Story: How we added the Array synthesis tool in Antenna Magus (part1)

I’m currently reading a brilliant book called Sketching the User Experience (by Bill Buxton). It contains this quote: “The things we have to know before we do something, we learn by doing it.” This is certainly true of our experience designing the Array Synthesis Tool.

Sometime in early in 2009, we all sat around the table and decided that we would be including an array calculator in Magus, because people kept on asking us: Can Magus do arrays? So it seemed like a feature that a lot of people really needed.

But what does that mean? When people ask whether MagusĀ does arrays, what exactly is it supposed to do?

To find out, we interviewed people at the coffee machine, over lunch and more formally in the boardroom. We asked questions like: What are common arrays? Why would you want one? How could Magus help you? If we told you that Magus now included an array calculator, what do you think it would do? Where do you start when you design an array?

Everyone had different answers. Nobody could tell us what they wanted specifically, but at least we could form an idea of the kinds of things that engineers thought about when thinking of arrays.

Magus had always included some basic arrays as antennas like the LPDA, the Yagi, little 2-by-2 patch arrays and later on the slotted waveguide array and our beloved braairooster antenna. But of course, these antennas have specific shapes and parameters.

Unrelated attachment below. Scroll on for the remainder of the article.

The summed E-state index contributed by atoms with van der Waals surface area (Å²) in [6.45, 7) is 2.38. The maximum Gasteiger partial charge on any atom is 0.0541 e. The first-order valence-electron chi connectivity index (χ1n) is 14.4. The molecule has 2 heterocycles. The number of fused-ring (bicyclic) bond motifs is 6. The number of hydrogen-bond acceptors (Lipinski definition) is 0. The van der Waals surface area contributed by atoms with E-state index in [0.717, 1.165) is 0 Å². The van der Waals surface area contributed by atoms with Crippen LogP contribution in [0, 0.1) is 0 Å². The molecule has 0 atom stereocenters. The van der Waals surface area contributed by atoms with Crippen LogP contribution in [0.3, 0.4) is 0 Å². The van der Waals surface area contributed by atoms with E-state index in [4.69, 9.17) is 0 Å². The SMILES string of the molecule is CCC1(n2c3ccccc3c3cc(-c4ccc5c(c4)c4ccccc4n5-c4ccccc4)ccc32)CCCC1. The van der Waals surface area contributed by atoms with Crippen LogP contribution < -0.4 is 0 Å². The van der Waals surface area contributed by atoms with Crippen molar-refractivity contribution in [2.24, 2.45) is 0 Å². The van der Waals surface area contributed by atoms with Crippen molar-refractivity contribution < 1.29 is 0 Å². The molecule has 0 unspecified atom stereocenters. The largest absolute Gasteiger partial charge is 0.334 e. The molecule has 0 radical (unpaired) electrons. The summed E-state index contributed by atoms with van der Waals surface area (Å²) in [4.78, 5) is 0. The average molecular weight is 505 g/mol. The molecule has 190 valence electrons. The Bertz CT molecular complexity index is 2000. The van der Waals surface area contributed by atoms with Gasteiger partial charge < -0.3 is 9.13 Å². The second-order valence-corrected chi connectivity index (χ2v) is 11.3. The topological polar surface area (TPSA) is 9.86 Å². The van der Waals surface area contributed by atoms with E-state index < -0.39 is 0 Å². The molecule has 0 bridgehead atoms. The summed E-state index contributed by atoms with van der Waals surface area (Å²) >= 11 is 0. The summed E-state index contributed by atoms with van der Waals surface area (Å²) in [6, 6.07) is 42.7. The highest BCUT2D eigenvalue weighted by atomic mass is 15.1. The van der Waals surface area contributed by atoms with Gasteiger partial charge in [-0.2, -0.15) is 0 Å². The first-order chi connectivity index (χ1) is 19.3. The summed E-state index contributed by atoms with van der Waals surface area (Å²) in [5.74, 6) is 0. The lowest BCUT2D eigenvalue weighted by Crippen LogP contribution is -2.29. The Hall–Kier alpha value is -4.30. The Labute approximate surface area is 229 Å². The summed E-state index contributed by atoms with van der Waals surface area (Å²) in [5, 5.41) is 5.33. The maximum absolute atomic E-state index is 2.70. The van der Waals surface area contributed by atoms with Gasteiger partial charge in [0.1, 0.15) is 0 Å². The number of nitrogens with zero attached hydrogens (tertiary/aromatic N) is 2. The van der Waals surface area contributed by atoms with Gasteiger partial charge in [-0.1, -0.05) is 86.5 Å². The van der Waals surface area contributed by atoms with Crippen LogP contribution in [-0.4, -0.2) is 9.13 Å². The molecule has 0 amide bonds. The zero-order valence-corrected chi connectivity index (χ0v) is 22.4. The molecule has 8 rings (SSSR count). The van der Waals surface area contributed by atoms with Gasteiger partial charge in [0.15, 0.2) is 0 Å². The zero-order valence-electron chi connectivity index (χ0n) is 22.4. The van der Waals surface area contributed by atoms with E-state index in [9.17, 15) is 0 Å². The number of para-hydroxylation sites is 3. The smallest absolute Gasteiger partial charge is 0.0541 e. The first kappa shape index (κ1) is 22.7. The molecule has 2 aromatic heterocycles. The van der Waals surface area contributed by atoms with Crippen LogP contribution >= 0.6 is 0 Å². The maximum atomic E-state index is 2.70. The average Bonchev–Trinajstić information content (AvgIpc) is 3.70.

Array antennas in the Magus database

Array antennas in the Magus database

An array calculator, on the other hand, would have to allow you to specify (almost) any number of radiators in different layouts and then tell you what the overall performance is.

With our first design we started off with the following two premises:

  • anything is possible and
  • an array is a bunch of antennas

To design an array, therefore, you first need to know what your elemental antenna looks like. After that you can decide how many you want and how they should be laid out.

In many ways, arrays are just like antennas. Hence we thought it would be great to incorporate the array design workflow into the existing antenna design workflow, in other words: make arrays work just like antennas.

The user would design an elemental antenna, like a patch or a dipole. He could then choose to make an array of it, either by specifying the number of elements in the x- and y-directions or allowing Magus to tell him the number of elements needed, their positions and their excitations.

The first prototype (shown in the image below) was drawn up in Balsamiq and put in front of five users. In the next blog I will write on what the usability tests told us but have a look at the prototype so long and write down (or comment) what you thought about it. Click on the image below to enlarge.

Array tool: Prototype 1 (click to enlarge)

Array tool: Prototype 1 (click to enlarge)

Author: Carien Fouch

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